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The US gained 156K jobs and wages are up 2.6% y/y in September. Is it good enough? The team at Bank of America Merrill Lynch thinks it is and explains:

Here is their view, courtesy of eFXnews:

Headline numbers slightly softer”¦

The September employment report  revealed job growth of  156,000  with  August revised up to 167,000 from 151,000  and July revised down to 252,000 from 275,000 initially.  The unemployment rate ticked up to 5.0% from 4.9%  as the participation rate  increased  to 62.9% from 62.8%.  The broader U6 measure of unemployment remained unchanged  at 9.7%  while average hourly earnings added 0.2% mom or 2.6% yoy. Bottom line:  the  September jobs report should leave the Fed on track to hike in December, but  it  was  notrobust enough to push for a November hike.

..but trend still solid

Although the  September and August  jobs figures  were  weaker,  the  3-month average  still  stands at a healthy  192,000  andthe 6-month average at 169,000.  In September, the  gain came from the private sector,  with 167,000 in private payroll growth and government payrolls contracting by 11,000.  The composition of industry employment continues to point to challenges in the goods sector  while services employment leads  growth.  Services jobs expanded by 157,000 while goods jobs  grew  by only 10,000.  Within services, business services gained 67,000 followed by a 29,000 gain in education and health services. On the goods side, construction jobs expanded by 23,000 while manufacturing jobs contracted by 13,000.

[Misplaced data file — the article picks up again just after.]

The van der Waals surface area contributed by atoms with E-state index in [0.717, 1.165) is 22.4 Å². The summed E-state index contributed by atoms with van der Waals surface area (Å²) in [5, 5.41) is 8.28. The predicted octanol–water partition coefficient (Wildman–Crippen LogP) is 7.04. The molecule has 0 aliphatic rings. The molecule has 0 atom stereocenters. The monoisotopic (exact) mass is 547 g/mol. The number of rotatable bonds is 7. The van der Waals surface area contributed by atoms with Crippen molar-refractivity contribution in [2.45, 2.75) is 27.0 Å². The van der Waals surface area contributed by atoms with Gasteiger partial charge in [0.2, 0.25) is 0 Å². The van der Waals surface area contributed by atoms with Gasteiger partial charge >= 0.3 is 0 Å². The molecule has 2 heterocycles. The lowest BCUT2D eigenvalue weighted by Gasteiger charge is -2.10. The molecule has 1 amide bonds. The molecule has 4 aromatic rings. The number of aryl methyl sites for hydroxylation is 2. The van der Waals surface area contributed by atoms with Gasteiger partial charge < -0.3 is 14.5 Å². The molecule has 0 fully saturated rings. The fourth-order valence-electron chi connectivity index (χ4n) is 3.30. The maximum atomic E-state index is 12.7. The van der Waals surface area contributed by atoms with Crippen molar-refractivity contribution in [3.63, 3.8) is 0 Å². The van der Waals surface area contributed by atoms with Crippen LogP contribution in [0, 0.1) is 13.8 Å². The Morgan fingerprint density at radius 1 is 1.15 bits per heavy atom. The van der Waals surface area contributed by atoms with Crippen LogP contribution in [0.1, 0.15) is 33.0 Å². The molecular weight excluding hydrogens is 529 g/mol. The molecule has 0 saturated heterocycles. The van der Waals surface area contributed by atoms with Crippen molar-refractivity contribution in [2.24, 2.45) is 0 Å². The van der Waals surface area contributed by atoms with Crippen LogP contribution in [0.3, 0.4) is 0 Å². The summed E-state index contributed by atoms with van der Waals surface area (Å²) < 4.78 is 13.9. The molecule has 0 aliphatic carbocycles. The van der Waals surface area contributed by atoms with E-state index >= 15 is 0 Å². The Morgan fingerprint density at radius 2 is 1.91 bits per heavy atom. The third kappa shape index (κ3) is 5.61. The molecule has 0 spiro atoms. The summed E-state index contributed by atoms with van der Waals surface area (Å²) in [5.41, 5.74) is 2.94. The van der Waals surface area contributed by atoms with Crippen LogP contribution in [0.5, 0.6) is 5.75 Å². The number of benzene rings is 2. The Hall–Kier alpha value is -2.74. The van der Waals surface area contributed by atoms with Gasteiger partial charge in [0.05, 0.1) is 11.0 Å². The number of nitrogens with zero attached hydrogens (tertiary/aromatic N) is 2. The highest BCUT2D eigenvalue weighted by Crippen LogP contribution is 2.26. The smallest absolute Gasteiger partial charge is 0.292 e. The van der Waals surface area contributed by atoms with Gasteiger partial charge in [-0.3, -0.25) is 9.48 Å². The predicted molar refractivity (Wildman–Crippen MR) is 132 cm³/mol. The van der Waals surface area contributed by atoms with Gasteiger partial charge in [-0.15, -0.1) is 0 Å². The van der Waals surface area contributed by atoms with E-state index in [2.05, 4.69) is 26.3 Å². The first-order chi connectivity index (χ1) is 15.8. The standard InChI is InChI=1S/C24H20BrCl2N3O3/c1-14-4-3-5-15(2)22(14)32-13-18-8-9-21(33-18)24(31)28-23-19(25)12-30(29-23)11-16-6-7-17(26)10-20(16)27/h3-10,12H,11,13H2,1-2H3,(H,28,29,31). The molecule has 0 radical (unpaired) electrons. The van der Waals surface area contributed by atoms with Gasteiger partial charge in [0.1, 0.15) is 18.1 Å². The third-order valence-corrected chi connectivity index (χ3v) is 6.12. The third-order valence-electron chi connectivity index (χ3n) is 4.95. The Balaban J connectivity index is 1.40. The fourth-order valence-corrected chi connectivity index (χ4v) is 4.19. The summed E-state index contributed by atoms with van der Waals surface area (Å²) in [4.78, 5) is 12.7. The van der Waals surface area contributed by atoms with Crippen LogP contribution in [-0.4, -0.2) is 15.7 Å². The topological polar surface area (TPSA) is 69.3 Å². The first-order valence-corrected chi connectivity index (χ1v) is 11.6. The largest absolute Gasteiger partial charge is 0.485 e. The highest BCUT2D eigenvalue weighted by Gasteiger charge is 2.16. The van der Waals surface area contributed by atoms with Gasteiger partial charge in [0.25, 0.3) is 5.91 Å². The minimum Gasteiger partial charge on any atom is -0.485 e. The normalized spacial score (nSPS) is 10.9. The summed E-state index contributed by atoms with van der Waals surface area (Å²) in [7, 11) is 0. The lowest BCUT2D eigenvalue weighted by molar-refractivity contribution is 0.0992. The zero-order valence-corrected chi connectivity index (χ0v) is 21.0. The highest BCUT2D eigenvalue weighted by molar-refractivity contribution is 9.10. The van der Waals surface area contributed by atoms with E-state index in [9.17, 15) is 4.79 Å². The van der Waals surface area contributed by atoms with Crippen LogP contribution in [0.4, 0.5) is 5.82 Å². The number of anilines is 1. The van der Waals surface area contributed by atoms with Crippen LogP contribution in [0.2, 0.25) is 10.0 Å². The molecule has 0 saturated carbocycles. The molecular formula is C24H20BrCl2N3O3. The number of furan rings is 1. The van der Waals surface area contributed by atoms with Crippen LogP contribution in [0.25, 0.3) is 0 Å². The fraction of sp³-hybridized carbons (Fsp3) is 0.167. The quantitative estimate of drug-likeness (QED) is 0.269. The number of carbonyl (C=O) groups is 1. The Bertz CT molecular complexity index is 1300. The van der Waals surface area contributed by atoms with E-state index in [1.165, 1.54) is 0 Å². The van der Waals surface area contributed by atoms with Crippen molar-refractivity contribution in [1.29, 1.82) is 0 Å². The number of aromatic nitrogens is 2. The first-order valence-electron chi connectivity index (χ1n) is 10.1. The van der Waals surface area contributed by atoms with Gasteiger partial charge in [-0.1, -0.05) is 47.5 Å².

Rejoining the labor force

The unemployment rate ticked up to 5.0% (4.965% unrounded) from 4.9% (4.922% unrounded), owing to  an increase in the participation rate to 62.9% from 62.8%.  The increase in the labor force participation rate suggests that the labor market may not have reached full capacity and there is still outstanding slack, implying only gradual wage increases. Indeed, wages increased  0.2% mom,boosting  the year-over-year rate to 2.6% from 2.4%. This is at the upper-end of the recent range for wages.

Fed: hike in December

Putting the pieces of the puzzle together, nonfarm payrolls were slightly below expectations but still pointed  to solid job growth. Moreover,  we think the risk is for September jobs to be revised higher as tends to be the historical trend. The bigger story, however, is the increase in the labor force participation rate which implies there is capacity for further expansion in the labor market.  This leaves the Fed comfortable hiking in December, but  to engage on  a very shallow cycle.

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